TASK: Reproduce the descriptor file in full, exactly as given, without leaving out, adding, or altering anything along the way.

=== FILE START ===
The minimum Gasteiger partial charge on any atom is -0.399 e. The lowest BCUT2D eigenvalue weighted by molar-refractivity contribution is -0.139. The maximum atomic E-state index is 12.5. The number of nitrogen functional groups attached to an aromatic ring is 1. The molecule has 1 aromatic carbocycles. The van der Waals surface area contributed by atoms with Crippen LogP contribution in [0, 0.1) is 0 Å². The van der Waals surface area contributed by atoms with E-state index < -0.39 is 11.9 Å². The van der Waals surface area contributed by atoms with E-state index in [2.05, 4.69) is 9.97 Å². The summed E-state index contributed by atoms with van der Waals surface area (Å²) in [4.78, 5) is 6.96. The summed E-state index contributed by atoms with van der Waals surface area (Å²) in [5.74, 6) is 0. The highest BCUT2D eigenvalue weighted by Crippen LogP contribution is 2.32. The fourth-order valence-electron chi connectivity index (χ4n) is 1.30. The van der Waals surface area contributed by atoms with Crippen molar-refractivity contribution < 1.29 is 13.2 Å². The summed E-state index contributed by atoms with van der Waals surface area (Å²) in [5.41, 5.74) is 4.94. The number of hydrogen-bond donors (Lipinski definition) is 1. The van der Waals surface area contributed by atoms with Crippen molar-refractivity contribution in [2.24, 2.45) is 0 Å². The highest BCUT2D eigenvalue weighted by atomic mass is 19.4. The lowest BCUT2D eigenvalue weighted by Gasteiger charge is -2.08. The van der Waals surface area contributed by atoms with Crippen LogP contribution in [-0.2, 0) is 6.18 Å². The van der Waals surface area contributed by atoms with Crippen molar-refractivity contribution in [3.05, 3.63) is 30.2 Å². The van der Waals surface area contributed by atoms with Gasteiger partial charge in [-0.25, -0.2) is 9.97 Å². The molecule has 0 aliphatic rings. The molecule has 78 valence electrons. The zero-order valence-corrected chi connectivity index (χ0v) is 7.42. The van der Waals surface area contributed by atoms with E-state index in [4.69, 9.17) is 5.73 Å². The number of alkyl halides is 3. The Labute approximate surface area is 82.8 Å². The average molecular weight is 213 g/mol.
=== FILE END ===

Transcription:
The minimum Gasteiger partial charge on any atom is -0.399 e. The lowest BCUT2D eigenvalue weighted by molar-refractivity contribution is -0.139. The maximum atomic E-state index is 12.5. The number of nitrogen functional groups attached to an aromatic ring is 1. The molecule has 1 aromatic carbocycles. The van der Waals surface area contributed by atoms with Crippen LogP contribution in [0, 0.1) is 0 Å². The van der Waals surface area contributed by atoms with E-state index < -0.39 is 11.9 Å². The van der Waals surface area contributed by atoms with E-state index in [2.05, 4.69) is 9.97 Å². The summed E-state index contributed by atoms with van der Waals surface area (Å²) in [4.78, 5) is 6.96. The summed E-state index contributed by atoms with van der Waals surface area (Å²) in [5.74, 6) is 0. The highest BCUT2D eigenvalue weighted by Crippen LogP contribution is 2.32. The fourth-order valence-electron chi connectivity index (χ4n) is 1.30. The van der Waals surface area contributed by atoms with Crippen molar-refractivity contribution < 1.29 is 13.2 Å². The summed E-state index contributed by atoms with van der Waals surface area (Å²) in [5.41, 5.74) is 4.94. The number of hydrogen-bond donors (Lipinski definition) is 1. The van der Waals surface area contributed by atoms with Crippen molar-refractivity contribution in [2.24, 2.45) is 0 Å². The highest BCUT2D eigenvalue weighted by atomic mass is 19.4. The lowest BCUT2D eigenvalue weighted by Gasteiger charge is -2.08. The van der Waals surface area contributed by atoms with Crippen LogP contribution in [-0.2, 0) is 6.18 Å². The van der Waals surface area contributed by atoms with Crippen molar-refractivity contribution in [3.05, 3.63) is 30.2 Å². The van der Waals surface area contributed by atoms with Gasteiger partial charge in [-0.25, -0.2) is 9.97 Å². The molecule has 0 aliphatic rings. The molecule has 78 valence electrons. The zero-order valence-corrected chi connectivity index (χ0v) is 7.42. The van der Waals surface area contributed by atoms with E-state index in [4.69, 9.17) is 5.73 Å². The number of alkyl halides is 3. The Labute approximate surface area is 82.8 Å². The average molecular weight is 213 g/mol.